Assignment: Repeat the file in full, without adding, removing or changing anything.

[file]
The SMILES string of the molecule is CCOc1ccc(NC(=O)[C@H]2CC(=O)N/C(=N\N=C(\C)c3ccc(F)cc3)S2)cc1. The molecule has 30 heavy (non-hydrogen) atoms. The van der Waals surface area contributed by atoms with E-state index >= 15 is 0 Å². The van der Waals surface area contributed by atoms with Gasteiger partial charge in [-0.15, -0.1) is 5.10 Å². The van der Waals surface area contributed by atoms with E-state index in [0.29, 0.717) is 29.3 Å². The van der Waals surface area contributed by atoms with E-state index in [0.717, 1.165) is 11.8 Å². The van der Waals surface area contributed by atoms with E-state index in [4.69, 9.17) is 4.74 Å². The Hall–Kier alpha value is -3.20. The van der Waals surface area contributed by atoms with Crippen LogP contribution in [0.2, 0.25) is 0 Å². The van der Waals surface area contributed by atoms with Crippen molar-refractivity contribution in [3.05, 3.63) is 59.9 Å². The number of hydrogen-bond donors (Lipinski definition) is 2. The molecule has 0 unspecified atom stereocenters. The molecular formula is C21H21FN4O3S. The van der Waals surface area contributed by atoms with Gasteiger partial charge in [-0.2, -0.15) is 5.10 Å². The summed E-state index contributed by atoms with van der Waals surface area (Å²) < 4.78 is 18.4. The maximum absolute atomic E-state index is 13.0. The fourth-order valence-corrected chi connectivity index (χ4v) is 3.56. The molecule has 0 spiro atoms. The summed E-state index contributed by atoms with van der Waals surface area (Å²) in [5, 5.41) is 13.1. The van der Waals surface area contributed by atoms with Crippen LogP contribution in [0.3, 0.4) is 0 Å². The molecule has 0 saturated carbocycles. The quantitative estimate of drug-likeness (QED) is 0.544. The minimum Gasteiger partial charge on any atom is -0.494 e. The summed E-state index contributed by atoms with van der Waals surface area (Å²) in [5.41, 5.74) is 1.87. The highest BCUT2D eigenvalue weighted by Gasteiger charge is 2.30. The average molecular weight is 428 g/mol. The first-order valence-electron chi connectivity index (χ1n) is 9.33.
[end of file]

The SMILES string of the molecule is CCOc1ccc(NC(=O)[C@H]2CC(=O)N/C(=N\N=C(\C)c3ccc(F)cc3)S2)cc1. The molecule has 30 heavy (non-hydrogen) atoms. The van der Waals surface area contributed by atoms with E-state index >= 15 is 0 Å². The van der Waals surface area contributed by atoms with Gasteiger partial charge in [-0.15, -0.1) is 5.10 Å². The van der Waals surface area contributed by atoms with E-state index in [0.29, 0.717) is 29.3 Å². The van der Waals surface area contributed by atoms with E-state index in [0.717, 1.165) is 11.8 Å². The van der Waals surface area contributed by atoms with E-state index in [4.69, 9.17) is 4.74 Å². The Hall–Kier alpha value is -3.20. The van der Waals surface area contributed by atoms with Crippen LogP contribution in [0.2, 0.25) is 0 Å². The van der Waals surface area contributed by atoms with Crippen molar-refractivity contribution in [3.05, 3.63) is 59.9 Å². The number of hydrogen-bond donors (Lipinski definition) is 2. The molecule has 0 unspecified atom stereocenters. The molecular formula is C21H21FN4O3S. The van der Waals surface area contributed by atoms with Gasteiger partial charge in [-0.2, -0.15) is 5.10 Å². The summed E-state index contributed by atoms with van der Waals surface area (Å²) < 4.78 is 18.4. The maximum absolute atomic E-state index is 13.0. The fourth-order valence-corrected chi connectivity index (χ4v) is 3.56. The molecule has 0 spiro atoms. The summed E-state index contributed by atoms with van der Waals surface area (Å²) in [5, 5.41) is 13.1. The van der Waals surface area contributed by atoms with Crippen LogP contribution in [0.3, 0.4) is 0 Å². The molecule has 0 saturated carbocycles. The quantitative estimate of drug-likeness (QED) is 0.544. The minimum Gasteiger partial charge on any atom is -0.494 e. The summed E-state index contributed by atoms with van der Waals surface area (Å²) in [5.41, 5.74) is 1.87. The highest BCUT2D eigenvalue weighted by Gasteiger charge is 2.30. The average molecular weight is 428 g/mol. The first-order valence-electron chi connectivity index (χ1n) is 9.33.